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Q&A: Michigan energy director says pipeline shutdown ‘still very much on the table’

Since Gov. Rick Snyder took office in 2011, Michigan’s energy sector — like those across the country — has undergone a major shift. Utilities plan to have closed dozens of coal units by 2020, renewable energy and efficiency are playing a bigger role in the state’s portfolio, and utilities are rethinking their traditional business models in a shift away from expensive, centralized power plants.

WRITTEN BY - Andy Balaskovitz
PHOTO BY - Submitted / Michigan Energy Innovation Business Council

Valerie Brader, whom Snyder appointed to lead the Michigan Agency for Energy when it was created in 2015, has been at the forefront of these issues. She began working for the administration in 2011 as deputy legal counsel and senior policy advisor to the governor.

Entering Snyder’s last year as governor (he is term-limited at the end of 2018), Brader says the implementation of comprehensive, bipartisan legislation passed at the end of 2016 will be a top priority for the agency. That includes a major effort on what Snyder calls “energy waste reduction.”

However, the controversy surrounding the oil and gas pipeline beneath the Straits of Mackinac remains a major issue for residents. The administration has faced sustained criticism from environmental groups over what they see as a lack of urgency in taking action to close Enbridge’s Line 5.

Brader discussed these issues and more in a Dec. 20 interview with Midwest Energy News. The interview has been edited for length.


Midwest Energy News: The controversy surrounding Line 5 will continue to be an issue in 2018. Following the company’s misleading statements on the condition of the pipeline this past year, and responding to the company’s critics: Why hasn’t the state taken action to shut it down?

Brader: I just want to note a couple of things: Having a shutdown of Line 5 is an option that’s still very much on the table. The administration just put forward a timeframe (for a decision) going forward.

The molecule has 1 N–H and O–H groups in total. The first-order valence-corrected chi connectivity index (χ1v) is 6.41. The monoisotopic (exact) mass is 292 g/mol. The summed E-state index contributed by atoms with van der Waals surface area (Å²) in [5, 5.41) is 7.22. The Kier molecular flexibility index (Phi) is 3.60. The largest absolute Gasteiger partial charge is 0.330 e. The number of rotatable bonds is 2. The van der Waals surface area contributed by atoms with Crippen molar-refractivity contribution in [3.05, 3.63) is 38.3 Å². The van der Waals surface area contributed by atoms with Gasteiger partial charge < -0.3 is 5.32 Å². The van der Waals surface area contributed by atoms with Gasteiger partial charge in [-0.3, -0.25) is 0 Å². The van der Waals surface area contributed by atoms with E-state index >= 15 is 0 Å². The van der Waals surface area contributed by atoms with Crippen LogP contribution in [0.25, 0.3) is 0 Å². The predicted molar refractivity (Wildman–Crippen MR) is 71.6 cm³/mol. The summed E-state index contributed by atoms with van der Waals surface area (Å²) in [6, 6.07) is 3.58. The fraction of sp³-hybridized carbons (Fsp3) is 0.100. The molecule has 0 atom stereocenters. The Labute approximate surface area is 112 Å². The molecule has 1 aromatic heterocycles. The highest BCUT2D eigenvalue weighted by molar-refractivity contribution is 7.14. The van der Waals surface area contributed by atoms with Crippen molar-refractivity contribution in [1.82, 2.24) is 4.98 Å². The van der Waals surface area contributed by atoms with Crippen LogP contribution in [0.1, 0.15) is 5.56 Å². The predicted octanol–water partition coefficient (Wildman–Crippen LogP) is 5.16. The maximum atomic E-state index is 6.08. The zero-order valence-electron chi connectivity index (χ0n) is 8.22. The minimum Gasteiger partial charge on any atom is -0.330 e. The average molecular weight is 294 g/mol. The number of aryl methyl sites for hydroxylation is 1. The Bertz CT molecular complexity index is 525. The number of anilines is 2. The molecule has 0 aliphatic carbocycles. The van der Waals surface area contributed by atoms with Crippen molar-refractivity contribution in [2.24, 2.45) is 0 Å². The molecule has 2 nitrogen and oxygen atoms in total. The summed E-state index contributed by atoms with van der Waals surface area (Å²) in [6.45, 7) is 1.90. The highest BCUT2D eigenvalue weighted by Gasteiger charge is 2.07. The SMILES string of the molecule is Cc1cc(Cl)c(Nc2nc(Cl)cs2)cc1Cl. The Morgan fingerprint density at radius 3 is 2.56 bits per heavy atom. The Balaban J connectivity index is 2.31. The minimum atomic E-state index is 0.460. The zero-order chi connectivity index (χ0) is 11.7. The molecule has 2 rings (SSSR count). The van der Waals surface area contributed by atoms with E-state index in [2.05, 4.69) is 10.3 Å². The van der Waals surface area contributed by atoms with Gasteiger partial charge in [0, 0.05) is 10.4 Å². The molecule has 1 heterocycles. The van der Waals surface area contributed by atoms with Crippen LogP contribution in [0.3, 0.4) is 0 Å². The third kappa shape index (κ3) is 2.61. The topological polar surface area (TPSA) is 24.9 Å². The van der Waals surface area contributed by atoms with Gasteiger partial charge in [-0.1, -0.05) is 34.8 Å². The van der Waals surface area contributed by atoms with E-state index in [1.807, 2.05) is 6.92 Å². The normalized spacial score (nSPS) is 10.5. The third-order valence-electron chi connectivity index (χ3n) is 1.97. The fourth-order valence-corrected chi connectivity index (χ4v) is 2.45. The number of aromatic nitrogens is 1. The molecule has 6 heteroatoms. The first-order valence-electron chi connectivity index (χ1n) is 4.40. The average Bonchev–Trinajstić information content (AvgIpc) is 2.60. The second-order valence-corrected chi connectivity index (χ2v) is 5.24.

Also, when folks say “shut it down,” they’re actually advocating for the initiation of a lawsuit. That’s something that tends to take a long time. We are waiting to make a decision based on the risk analysis and additional information from the latest agreement. We didn’t want to wait to start further protecting the Great Lakes, whether that’s getting started on something in the St. Clair River or looking at water crossings along the entire pipeline. As we evaluate that, we want to have those protections in place. Bringing a lawsuit doesn’t necessarily put those protections in place during a pending suit.

As a practical matter, we want to get matters in place while the rural U.P. depends on propane (from Line 5) and look at what options there are for reducing risk from the pipe and understanding what the alternatives are. Yes, I suppose Enbridge could volunteer to (shut it down), or the state could say they’re violating the easement, but you’re basically heading to court unless the parties agree.

"When folks say “shut it down,” they’re actually advocating for the initiation of a lawsuit. That’s something that tends to take a long time. We are waiting to make a decision based on the risk analysis and additional information from the latest agreement." - Valerie Brader

Supplying propane to the U.P. is often cited as a reason to keep Line 5 operating. However, advocates have disputed Enbridge’s claims about the extent to which residents depend on it for propane. How valuable is Line 5 for propane supply in the U.P, and is the current network adaptable to switch to something like rail or trucks?

We’ve heard a lot of numbers from Enbridge. What I’m working on for the percentage the U.P. gets from Line 5 is in the Dynamic Risk report, which says about two-thirds (of the area’s supply comes from Line 5). That report never said it’s either all of the propane from Line 5 or none, and assumes you could do alternative methods, which would raise the cost and obviously rail or truck transport have their own risks.